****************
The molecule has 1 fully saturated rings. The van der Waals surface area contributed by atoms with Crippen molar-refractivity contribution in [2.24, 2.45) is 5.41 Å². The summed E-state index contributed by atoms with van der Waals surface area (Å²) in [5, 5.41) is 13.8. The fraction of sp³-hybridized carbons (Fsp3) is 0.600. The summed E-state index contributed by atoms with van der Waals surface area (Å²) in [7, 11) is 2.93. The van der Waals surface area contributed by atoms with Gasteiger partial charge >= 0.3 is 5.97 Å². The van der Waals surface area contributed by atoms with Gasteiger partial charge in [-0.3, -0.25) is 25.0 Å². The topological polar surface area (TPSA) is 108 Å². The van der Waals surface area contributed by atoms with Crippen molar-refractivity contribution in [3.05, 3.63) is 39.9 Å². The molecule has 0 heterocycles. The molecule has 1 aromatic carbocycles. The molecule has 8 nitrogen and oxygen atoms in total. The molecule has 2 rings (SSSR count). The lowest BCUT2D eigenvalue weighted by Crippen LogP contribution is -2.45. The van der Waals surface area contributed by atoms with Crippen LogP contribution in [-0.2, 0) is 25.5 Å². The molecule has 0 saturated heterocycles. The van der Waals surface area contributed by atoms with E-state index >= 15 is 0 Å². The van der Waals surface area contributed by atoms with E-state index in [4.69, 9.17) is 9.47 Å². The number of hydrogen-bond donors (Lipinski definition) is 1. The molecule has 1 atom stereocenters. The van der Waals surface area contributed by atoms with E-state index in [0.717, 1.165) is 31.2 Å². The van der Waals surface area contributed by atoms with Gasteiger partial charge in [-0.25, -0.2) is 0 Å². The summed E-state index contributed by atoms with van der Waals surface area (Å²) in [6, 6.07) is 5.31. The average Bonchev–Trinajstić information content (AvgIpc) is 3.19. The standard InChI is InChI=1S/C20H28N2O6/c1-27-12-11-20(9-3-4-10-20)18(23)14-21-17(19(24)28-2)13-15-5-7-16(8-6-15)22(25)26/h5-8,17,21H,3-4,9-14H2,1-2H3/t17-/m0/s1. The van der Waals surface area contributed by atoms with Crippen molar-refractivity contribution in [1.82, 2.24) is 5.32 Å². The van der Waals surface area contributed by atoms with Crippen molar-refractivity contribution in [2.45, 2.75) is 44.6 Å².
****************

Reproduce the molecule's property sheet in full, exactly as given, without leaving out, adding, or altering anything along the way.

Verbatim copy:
The molecule has 1 fully saturated rings. The van der Waals surface area contributed by atoms with Crippen molar-refractivity contribution in [2.24, 2.45) is 5.41 Å². The summed E-state index contributed by atoms with van der Waals surface area (Å²) in [5, 5.41) is 13.8. The fraction of sp³-hybridized carbons (Fsp3) is 0.600. The summed E-state index contributed by atoms with van der Waals surface area (Å²) in [7, 11) is 2.93. The van der Waals surface area contributed by atoms with Gasteiger partial charge >= 0.3 is 5.97 Å². The van der Waals surface area contributed by atoms with Gasteiger partial charge in [-0.3, -0.25) is 25.0 Å². The topological polar surface area (TPSA) is 108 Å². The van der Waals surface area contributed by atoms with Crippen molar-refractivity contribution in [3.05, 3.63) is 39.9 Å². The molecule has 0 heterocycles. The molecule has 1 aromatic carbocycles. The molecule has 8 nitrogen and oxygen atoms in total. The molecule has 2 rings (SSSR count). The lowest BCUT2D eigenvalue weighted by Crippen LogP contribution is -2.45. The van der Waals surface area contributed by atoms with Crippen LogP contribution in [-0.2, 0) is 25.5 Å². The molecule has 0 saturated heterocycles. The van der Waals surface area contributed by atoms with E-state index >= 15 is 0 Å². The van der Waals surface area contributed by atoms with E-state index in [4.69, 9.17) is 9.47 Å². The number of hydrogen-bond donors (Lipinski definition) is 1. The molecule has 1 atom stereocenters. The van der Waals surface area contributed by atoms with E-state index in [0.717, 1.165) is 31.2 Å². The van der Waals surface area contributed by atoms with Gasteiger partial charge in [-0.25, -0.2) is 0 Å². The summed E-state index contributed by atoms with van der Waals surface area (Å²) in [6, 6.07) is 5.31. The average Bonchev–Trinajstić information content (AvgIpc) is 3.19. The standard InChI is InChI=1S/C20H28N2O6/c1-27-12-11-20(9-3-4-10-20)18(23)14-21-17(19(24)28-2)13-15-5-7-16(8-6-15)22(25)26/h5-8,17,21H,3-4,9-14H2,1-2H3/t17-/m0/s1. The van der Waals surface area contributed by atoms with Crippen molar-refractivity contribution in [1.82, 2.24) is 5.32 Å². The van der Waals surface area contributed by atoms with Crippen molar-refractivity contribution in [2.45, 2.75) is 44.6 Å².